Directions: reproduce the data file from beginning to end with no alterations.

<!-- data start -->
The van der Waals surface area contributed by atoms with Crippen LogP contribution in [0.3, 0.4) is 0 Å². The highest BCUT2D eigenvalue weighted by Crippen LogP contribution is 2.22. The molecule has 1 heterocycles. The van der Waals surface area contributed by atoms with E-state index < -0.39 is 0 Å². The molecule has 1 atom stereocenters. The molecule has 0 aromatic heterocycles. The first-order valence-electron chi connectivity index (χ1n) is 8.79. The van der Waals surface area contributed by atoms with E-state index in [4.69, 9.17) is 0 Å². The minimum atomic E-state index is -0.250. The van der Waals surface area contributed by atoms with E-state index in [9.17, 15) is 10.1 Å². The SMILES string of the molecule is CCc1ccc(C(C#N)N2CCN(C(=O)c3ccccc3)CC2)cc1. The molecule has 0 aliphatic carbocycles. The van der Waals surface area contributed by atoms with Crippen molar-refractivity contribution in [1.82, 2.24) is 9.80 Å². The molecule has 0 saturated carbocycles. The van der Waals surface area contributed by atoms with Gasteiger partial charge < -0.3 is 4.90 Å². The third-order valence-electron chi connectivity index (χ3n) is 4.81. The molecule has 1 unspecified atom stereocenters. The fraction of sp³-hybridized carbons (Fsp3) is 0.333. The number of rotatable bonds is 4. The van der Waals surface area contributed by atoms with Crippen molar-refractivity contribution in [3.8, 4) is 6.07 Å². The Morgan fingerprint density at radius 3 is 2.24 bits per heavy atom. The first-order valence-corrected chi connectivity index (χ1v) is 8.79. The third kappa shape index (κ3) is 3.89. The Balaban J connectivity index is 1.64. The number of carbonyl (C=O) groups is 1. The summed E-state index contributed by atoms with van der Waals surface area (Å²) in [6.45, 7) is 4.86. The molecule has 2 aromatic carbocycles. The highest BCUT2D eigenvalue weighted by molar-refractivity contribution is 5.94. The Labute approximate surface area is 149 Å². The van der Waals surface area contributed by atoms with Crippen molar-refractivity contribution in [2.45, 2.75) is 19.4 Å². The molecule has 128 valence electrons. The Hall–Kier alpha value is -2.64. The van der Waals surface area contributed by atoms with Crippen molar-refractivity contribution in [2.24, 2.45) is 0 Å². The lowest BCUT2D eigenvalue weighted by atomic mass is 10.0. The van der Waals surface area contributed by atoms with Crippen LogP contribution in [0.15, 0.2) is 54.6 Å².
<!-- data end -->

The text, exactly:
The van der Waals surface area contributed by atoms with Crippen LogP contribution in [0.3, 0.4) is 0 Å². The highest BCUT2D eigenvalue weighted by Crippen LogP contribution is 2.22. The molecule has 1 heterocycles. The van der Waals surface area contributed by atoms with E-state index < -0.39 is 0 Å². The molecule has 1 atom stereocenters. The molecule has 0 aromatic heterocycles. The first-order valence-electron chi connectivity index (χ1n) is 8.79. The van der Waals surface area contributed by atoms with E-state index in [4.69, 9.17) is 0 Å². The minimum atomic E-state index is -0.250. The van der Waals surface area contributed by atoms with E-state index in [9.17, 15) is 10.1 Å². The SMILES string of the molecule is CCc1ccc(C(C#N)N2CCN(C(=O)c3ccccc3)CC2)cc1. The molecule has 0 aliphatic carbocycles. The van der Waals surface area contributed by atoms with Crippen molar-refractivity contribution in [1.82, 2.24) is 9.80 Å². The molecule has 0 saturated carbocycles. The van der Waals surface area contributed by atoms with Gasteiger partial charge < -0.3 is 4.90 Å². The third-order valence-electron chi connectivity index (χ3n) is 4.81. The molecule has 1 unspecified atom stereocenters. The fraction of sp³-hybridized carbons (Fsp3) is 0.333. The number of rotatable bonds is 4. The van der Waals surface area contributed by atoms with Crippen molar-refractivity contribution in [3.8, 4) is 6.07 Å². The Morgan fingerprint density at radius 3 is 2.24 bits per heavy atom. The first-order valence-corrected chi connectivity index (χ1v) is 8.79. The third kappa shape index (κ3) is 3.89. The Balaban J connectivity index is 1.64. The number of carbonyl (C=O) groups is 1. The summed E-state index contributed by atoms with van der Waals surface area (Å²) in [6.45, 7) is 4.86. The molecule has 2 aromatic carbocycles. The highest BCUT2D eigenvalue weighted by molar-refractivity contribution is 5.94. The Labute approximate surface area is 149 Å². The van der Waals surface area contributed by atoms with Crippen molar-refractivity contribution in [2.45, 2.75) is 19.4 Å². The molecule has 128 valence electrons. The Hall–Kier alpha value is -2.64. The van der Waals surface area contributed by atoms with Crippen molar-refractivity contribution in [2.24, 2.45) is 0 Å². The lowest BCUT2D eigenvalue weighted by atomic mass is 10.0. The van der Waals surface area contributed by atoms with Crippen LogP contribution in [0.15, 0.2) is 54.6 Å².